The evaluation of her 2018 performance applauded her for unifying the police force and for presenting a five-year plan that aimed to tackle understaffing, technological upgrades and social issues like domestic violence and homelessness. Members also commended her for embracing the idea that police officers should be guardians, not warriors.
Union leaders at the time told commissioners that fewer grievances were being filed, that she meted out discipline fairly and that morale was up.
The commission’s report found that Ballard had met or exceeded all expectations. The following year’s review was also primarily complimentary, aside from some concerns about the budget.
“Chief Ballard is a respected and effective leader, inside and outside the Department,” the commission wrote.
Then-mayor Kirk Caldwell said in an interview with Civil Beat that Honolulu is fortunate to have Ballard. She held officers accountable, even if it meant rubbing people the wrong way, he said.
“Sometimes a chief has to make difficult decisions that are not popular,” he said. “I believe she still to this day does what’s right over what’s popular, and I like that. I think that shows strong leadership in a force that needed a lot of strong leadership three-and-a-half years ago.”
Somewhere along the way, Ballard started to clam up, according to Levinson.
“Increasingly, the chief seemed to become less inclined to be an open book on subjects that were uncomfortable,” he said. “It got to the point that she simply refused to give us any information.”
Commissioners were temporarily blocked from reading HPD policies, he said. And Levinson said Ballard wasn’t forthright when it came to explaining her decision-making on denying gun permit applications.
“It’s my understanding that kind of relationship has persisted,” Levinson said. “At this point, I don’t think she particularly cares what her relationship is with the commission.”
Dissension has been growing within the department as well, according to multiple sources.
The chief has been in the uncomfortable position lately of responding to anonymous complaints from inside her department sent to the police commission and the media. One letter accused her of “gross mismanagement and malfeasance.”
She recently apologized after sources in the department leaked details about a supposed performance quota for patrol officers – a plan that she said she didn’t authorize.
And her one-time ally John McCarthy, a deputy chief, has been sidelined – allegedly missing in action for several weeks with no signs of returning any time soon, multiple sources said. Ballard’s already small circle is shrinking, they said.
Through it all, Ballard has remained aloof. Despite her early pledge to embrace transparency and accountability, she often brushes off criticism or doesn’t address it at all.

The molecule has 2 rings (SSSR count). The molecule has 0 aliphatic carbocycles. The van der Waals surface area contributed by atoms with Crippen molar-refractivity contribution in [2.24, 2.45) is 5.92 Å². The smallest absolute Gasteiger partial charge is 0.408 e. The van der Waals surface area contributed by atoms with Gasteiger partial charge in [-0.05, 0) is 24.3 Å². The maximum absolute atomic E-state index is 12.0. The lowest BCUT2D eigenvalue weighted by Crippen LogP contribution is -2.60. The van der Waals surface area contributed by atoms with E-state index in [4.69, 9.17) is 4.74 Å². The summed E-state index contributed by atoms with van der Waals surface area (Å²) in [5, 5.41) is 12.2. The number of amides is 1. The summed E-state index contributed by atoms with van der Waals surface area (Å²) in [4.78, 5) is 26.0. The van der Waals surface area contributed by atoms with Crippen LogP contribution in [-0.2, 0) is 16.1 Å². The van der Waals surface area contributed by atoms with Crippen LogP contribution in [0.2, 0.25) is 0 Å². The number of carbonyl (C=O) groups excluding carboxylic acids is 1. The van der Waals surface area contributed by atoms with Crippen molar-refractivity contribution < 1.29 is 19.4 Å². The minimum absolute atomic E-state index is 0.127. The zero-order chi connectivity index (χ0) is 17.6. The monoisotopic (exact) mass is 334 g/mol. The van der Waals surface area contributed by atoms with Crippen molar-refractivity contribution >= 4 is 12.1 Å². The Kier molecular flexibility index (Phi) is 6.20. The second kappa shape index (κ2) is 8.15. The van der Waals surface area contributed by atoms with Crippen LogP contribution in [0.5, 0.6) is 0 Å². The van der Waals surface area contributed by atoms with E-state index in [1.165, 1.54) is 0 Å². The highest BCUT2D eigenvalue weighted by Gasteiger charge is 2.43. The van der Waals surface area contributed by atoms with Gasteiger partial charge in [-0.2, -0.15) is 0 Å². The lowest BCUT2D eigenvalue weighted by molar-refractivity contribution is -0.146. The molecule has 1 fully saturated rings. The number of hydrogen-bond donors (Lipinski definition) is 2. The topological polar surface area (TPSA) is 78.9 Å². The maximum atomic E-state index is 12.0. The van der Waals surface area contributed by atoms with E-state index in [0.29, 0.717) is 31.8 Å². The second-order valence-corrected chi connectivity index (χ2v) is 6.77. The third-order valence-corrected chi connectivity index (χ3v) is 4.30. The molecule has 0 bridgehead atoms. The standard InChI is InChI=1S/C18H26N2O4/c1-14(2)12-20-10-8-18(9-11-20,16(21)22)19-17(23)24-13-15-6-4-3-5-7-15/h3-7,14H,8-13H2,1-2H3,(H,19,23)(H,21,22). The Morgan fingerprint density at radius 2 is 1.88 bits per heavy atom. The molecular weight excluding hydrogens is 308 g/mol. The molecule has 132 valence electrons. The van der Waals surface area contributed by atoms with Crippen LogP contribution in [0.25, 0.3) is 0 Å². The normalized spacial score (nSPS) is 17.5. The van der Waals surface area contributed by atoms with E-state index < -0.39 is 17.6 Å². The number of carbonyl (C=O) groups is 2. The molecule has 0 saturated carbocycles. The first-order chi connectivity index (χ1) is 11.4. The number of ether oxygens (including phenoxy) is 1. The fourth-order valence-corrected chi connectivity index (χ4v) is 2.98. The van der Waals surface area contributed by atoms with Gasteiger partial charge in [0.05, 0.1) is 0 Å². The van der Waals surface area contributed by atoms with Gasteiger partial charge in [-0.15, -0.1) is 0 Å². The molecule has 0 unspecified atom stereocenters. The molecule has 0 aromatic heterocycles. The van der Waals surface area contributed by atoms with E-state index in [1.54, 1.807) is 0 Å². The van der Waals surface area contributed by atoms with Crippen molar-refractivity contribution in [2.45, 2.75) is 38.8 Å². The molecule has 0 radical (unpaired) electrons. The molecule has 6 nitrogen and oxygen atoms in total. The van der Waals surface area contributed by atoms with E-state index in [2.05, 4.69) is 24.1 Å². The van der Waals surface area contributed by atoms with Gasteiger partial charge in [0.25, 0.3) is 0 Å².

The low crime-solving rates? She said the numbers aren’t reliable, even though they came from HPD. On racial disparities, she said racial profiling doesn’t happen in her department and that there’s nothing HPD can do.
She has continued to defend the widely unpopular pandemic ticketing effort, the dubious CARES expenditures under audit and the lack of action to prevent misconduct. And she typically offers those responses at public meetings she is obliged to attend.
Answering questions from the media is a different story.
Press conferences are rare, and individual interviews with the press almost never happen.
Recently, the chief was criticized for releasing a prerecorded video to defend herself against officer complaints instead of making herself available to reporters. After that, she offered phone interviews to local media outlets: One reporter per outlet with a 10-minute time limit.
Looking back, Ballard was the right person to transition the department out of a dark period, Levinson said.
“When we were trying to replace a corrupt police chief and restore the morale of a department in tatters, we didn’t need a philosopher king or queen. We needed an earth mother: Someone who had a big heart and who cared, who wanted the department to do as well as possible and would be a role model,” he said. “I think she was very good at that.”
But she may not be able to carry HPD into the future, he said.
“I think the department is facing problems that are complex, that are difficult to solve, and that require a degree of critical thinking that I don’t think she’s up to,” he said.
Recently, numerous officers have reported that morale in the department is low. Some have even expressed nostalgia for the Kealoha administration.